And what is the goal? It says in this verse 12: that we may gain a heart of wisdom. So what is that? This is an awesome Hebrew word that is used here: Chokmah … meaning a wisdom that comes from living and experience … shrewdness, skill, competence and prudence. This is the stuff you learn along the way from the school of hard knocks, though it is also the stuff you can gain from others who learned it from their school of hard knocks.
Actually, this is what I’m trying to do with this whole series on Reflections on the Christian Life. I’m trying to share Chokmah with you – skill in living. This is such a central idea that I’m grieving now that I did not name the series: “Chokmah: Skillfully Living the Christian Life.”
Theologically Speaking – the goal is to gain wisdom. How do you do that? It says in Proverbs 9:10 – The fear of the Lord is the beginning of wisdom, and knowledge of the Holy One is understanding. We need to, yes, understand His wrath toward sin and respect and honor Him, being aware also of the wonderful grace given to us in Christ that should indeed compel us to most highly value skillful and dedicated living.
Generally Speaking – realize how short life really is and stop putting off doing that which really does need to be done now. It is easy in life to think (beginning as a Christian teenager) that there is time in college to get serious about living for God. And then, in college, to think, “I’ll live for God when I get into my career.” Before long, it gets postponed to “when I have a family.” Next, it is “when the kids are growing up”… and then, “after I retire I’ll have the time.” Then finally, in what has seemed like a mere passing of a couple of years, we are looking at soon passing into eternity.
My parents had an oft-quoted Christian saying hanging on the wall of our dining room during my childhood years… “One life twill soon be past, only what’s done for Christ will last.”
Specifically Speaking – to literally count our days, as the Psalm reminds us of our lifespan. And whatever that number is, we should devise a plan to make that time count with righteous living and service for God. Even if the number is small, it is a number, and there is time to work for God.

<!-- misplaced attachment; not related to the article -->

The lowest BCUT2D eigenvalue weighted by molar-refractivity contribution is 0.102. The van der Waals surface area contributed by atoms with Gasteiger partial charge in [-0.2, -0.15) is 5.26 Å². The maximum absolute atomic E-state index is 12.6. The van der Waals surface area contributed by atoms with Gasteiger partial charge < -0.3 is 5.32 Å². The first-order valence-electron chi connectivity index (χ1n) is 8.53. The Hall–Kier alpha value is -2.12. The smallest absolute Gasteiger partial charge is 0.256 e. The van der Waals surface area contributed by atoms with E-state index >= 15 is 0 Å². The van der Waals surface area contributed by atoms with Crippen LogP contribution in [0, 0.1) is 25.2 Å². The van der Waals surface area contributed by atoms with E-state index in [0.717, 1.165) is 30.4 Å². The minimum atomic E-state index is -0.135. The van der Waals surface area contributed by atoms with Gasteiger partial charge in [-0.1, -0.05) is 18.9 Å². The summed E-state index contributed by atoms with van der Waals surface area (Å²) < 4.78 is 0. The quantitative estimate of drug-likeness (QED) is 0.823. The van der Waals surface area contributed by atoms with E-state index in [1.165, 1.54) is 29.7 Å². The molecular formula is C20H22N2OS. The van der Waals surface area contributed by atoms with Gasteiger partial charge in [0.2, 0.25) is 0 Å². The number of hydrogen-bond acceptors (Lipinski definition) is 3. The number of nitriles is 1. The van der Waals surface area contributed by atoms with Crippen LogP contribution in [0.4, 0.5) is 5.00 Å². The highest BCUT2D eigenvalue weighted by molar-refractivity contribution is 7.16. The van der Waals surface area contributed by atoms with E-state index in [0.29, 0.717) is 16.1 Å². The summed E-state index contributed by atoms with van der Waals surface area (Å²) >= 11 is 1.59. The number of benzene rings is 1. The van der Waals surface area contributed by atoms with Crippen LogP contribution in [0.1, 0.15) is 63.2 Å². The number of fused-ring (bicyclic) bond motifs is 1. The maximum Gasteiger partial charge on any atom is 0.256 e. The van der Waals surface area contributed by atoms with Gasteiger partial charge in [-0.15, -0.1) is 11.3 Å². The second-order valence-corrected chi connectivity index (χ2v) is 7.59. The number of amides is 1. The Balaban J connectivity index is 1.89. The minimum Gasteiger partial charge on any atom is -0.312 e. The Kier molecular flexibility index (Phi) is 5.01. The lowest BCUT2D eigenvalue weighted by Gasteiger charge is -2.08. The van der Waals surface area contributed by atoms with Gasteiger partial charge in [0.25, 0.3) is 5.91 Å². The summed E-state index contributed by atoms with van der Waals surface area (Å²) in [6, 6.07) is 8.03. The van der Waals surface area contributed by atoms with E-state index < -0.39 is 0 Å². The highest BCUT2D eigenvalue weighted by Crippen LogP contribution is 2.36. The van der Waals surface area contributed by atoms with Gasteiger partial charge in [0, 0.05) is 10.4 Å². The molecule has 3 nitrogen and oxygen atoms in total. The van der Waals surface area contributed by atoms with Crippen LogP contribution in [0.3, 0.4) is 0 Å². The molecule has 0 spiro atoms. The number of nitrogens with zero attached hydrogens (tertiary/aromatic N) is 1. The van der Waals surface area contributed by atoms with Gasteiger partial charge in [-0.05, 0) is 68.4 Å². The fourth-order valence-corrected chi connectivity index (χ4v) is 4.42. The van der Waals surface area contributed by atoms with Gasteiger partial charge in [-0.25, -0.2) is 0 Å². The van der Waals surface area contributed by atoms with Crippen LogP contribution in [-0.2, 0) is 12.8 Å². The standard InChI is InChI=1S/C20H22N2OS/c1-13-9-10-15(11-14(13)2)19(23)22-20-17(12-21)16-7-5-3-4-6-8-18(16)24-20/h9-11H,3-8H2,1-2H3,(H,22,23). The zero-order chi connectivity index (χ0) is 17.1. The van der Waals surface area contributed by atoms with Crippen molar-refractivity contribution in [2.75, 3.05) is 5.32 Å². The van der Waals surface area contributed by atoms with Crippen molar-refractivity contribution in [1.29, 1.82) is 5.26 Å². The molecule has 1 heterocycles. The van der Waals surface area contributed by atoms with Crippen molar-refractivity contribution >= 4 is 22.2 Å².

The best way to do that is to jump on board with what God is doing in this time and place. This is the era of the church – God is building the church of Jesus Christ until the Savior returns again. This is His program. We have places for you to get involved. Perhaps there needs to be a reconsideration of the calendar of life – so often filled with the busyness of life activities that are nice enough, yet devoid of eternal merit and value.
The final five verses are a practical prayer that is timeless.
Moses recognizes the sorrows of the world, but also God’s goodness. The prayer seeks God’s loving favor upon us as we go through our days, that we may experience His perspective and joy in the midst of the challenges, even down through the generations that will follow us.
90:13 – Relent, Lord! How long will it be? Have compassion on your servants. 14 Satisfy us in the morning with your unfailing love, that we may sing for joy and be glad all our days.
15 Make us glad for as many days as you have afflicted us, for as many years as we have seen trouble. 16 May your deeds be shown to your servants, your splendor to their children.
17 May the favor of the Lord our God rest on us; establish the work of our hands for us—yes, establish the work of our hands.
It was exactly 300 years ago that Christians began singing a famous hymn of the faith – composed by Isaac Watts – that was based upon the 90th Psalm…
O God, our help in ages past, our hope for years to come. Our shelter from the stormy blast, and our eternal home.
Before the hills in order stood, or earth received her frame. From everlasting Thou art God, to endless years the same.
A thousand ages in Thy sight are like an evening gone. Short as the watch that ends the night, before the rising sun.
O God, our help in ages past, our hope for years to come. Be Thou our guide while life shall last and our eternal home.
Discussion Questions for Week 9
As you reflect on your life right now, does it seem long … or short … or a mix of both?
Do you find that you have regrets at this point of your life that you did not make more specific and intentional plans to invest in things of eternal value at earlier times?
What are some ideas that come to mind as to how you might “number” the rest of your days to live with “chokmah” – skill in living?
If you were writing a series called “Reflections on the Christian Life”, can you think of any other major topics or categories that you would have included beyond those we’ve covered these past two months?